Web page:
Spotting seals in San Diego is a popular activity for locals and tourists alike. Considering there are thousands of seals in San Diego, they are hard to miss!
In this post, I will share my favorite beaches to see seals in San Diego, when is the best time to spot them, and how to see them safely.
Where to Find Seals in San Diego?
It’s easy to spot seals all over San Diego but the best places to find seals in San Diego are usually in La Jolla. La Jolla has several beaches that are all popular viewing spots for seals. The top spots include –
Children’s Pool La Jolla: Children’s Pool is a sheltered beach in La Jolla that is literally covered with seals. You’ll find seals eating, waddling around, and soaking up the sun. The seawall at Children’s Pool allows you to walk along an elevated path around the perimeter of the beach. This seawall allows for excellent viewing.
Children’s Pool is located right near the central village of La Jolla. Punch in 850 Coast Blvd, La Jolla, CA 92037.
Boomer Beach: This beach is part of Ellen Browning Scripps Park in La Jolla. At the base of a grassy park, there is a small secluded beach at the bottom of the bluffs. This is Boomer Beach which is another beach you can find seals swimming around and enjoying the beach life in San Diego.
Shell Beach: Shell Beach is located on the other side of Ellen Browning Scripps Park. Unlike Boomer Beach, Shell Beach does have staircase leading to beach access. This is another beach where it’s not uncommon to see seals in San Diego.
Seven Sea Caves of La Jolla: The Seven Sea Caves are located on the edge of La Jolla Cove which is South of La Jolla Shores. They are sandstone caves built into the cliffs that are popular for snorkeling and kayaking. Outside the caves, there are sandstone bluffs where seals are usually sunbathing. The easiest viewing of seals at this spot in San Diego is from the water if you are on a kayak tour. Otherwise, you can scramble down the bluff’s edge to see them.
La Jolla Cove (Sea Lions): La Jolla Cove is a beautiful beach in central La Jolla that has two staircases leading down to the beach. It is located at 1100 Coast Blvd, La Jolla, CA 92037. Rather than seals, La Jolla Cove is most famous for viewing sea lions. During certain times of the year, sea lions take over the beach!
When is the Best Time to See Seals in San Diego?
The best time to see seals in San Diego is April – June. While seals are present in San Diego year-round, these late Spring months are simply when it’s common to see more of them.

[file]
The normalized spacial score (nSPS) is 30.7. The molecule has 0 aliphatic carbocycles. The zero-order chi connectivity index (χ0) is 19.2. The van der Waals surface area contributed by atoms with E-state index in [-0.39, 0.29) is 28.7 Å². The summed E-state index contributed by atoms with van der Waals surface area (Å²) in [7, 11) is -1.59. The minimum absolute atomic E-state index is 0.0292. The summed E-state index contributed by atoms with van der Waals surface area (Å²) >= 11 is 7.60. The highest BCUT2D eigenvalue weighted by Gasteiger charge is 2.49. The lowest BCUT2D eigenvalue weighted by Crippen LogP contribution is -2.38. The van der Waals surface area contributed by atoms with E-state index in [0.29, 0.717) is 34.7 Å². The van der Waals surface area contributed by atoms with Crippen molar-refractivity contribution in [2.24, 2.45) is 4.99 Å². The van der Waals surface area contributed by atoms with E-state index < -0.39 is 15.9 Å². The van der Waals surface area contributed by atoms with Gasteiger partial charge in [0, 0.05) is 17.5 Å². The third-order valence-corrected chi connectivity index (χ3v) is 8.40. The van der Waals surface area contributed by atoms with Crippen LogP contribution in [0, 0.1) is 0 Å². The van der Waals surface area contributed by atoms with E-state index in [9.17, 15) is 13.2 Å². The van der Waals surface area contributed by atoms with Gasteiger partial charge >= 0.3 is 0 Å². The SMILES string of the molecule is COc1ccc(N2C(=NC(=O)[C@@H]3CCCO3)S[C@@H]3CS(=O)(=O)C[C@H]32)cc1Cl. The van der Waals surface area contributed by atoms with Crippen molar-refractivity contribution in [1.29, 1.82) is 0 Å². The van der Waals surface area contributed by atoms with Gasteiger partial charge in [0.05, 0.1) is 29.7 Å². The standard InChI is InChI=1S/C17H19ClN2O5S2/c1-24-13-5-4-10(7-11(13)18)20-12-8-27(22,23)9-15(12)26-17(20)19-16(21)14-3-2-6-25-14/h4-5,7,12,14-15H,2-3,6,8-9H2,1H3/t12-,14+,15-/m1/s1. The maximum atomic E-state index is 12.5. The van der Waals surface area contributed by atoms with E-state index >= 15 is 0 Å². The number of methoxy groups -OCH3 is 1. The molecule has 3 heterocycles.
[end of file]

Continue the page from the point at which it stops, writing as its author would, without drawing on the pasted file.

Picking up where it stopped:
Also, the early morning and late afternoon sun are the best time of day to view seals. In the middle of the day, they may be out hunting for food or staying cool in the water. The sand heats up in the middle of the day so there are less seals to see on the beach in mid-day.
While the most common time to see seals in San Diego is April – May; birthing season is longer.
Seal Pup Season in San Diego
Birth season for seals last mid-December to mid-May. However, February 4th – March 4th is what can be coined as ‘Seal Pup Season‘ in San Diego. During this window, you will most likely be able to watch a seal pup birth right on the sand. It’s really quite the spectacle.
However, be aware that the city will close off birthing beaches in the peak of seal pup season. While you can’t get up close and personal, you can still watch from a distance to see the newborn pups.
Seals vs Sea Lions
While seals and sea lions are similar and both in San Diego; there are a few key differences.
On the one side, seals are generally smaller, have smaller flippers and don’t have visible ear flaps. Alternatively, sea lions are larger with large flippers and have visible ears. Also, sea lions are almost always brown while seals can be brown, white, or black. Lastly, seals will get around on land by wriggling on their bellies while sea lions use their large flippers to push themselves around.
In addition to the visual differences, the behaviors of seals vs sea lions are noticeably different. For example, sea lions are much more aggressive and territorial whereas seals are more friendly and docile. Seals get along much better with their human counterparts.
Do Seals Bite?
Generally, seals are gentle unless they feel threatened. However, like any wild animal you should not make sudden movements around them and try to keep a safe distance.
Seals have big, strong jaws with sharp teeth, so you certainly don’t want to be bitten by one. Keep your distance both on land and in the water. If you are surfing and see a seal, try to avoid paddling up to them. To see seals safely in San Diego, try booking a tour with Everyday California in San Diego (GOSURF10 will get you 10% off).
Happy seal sightings!
Related San Diego Sea Life Knowledge:
Sources: City Experiences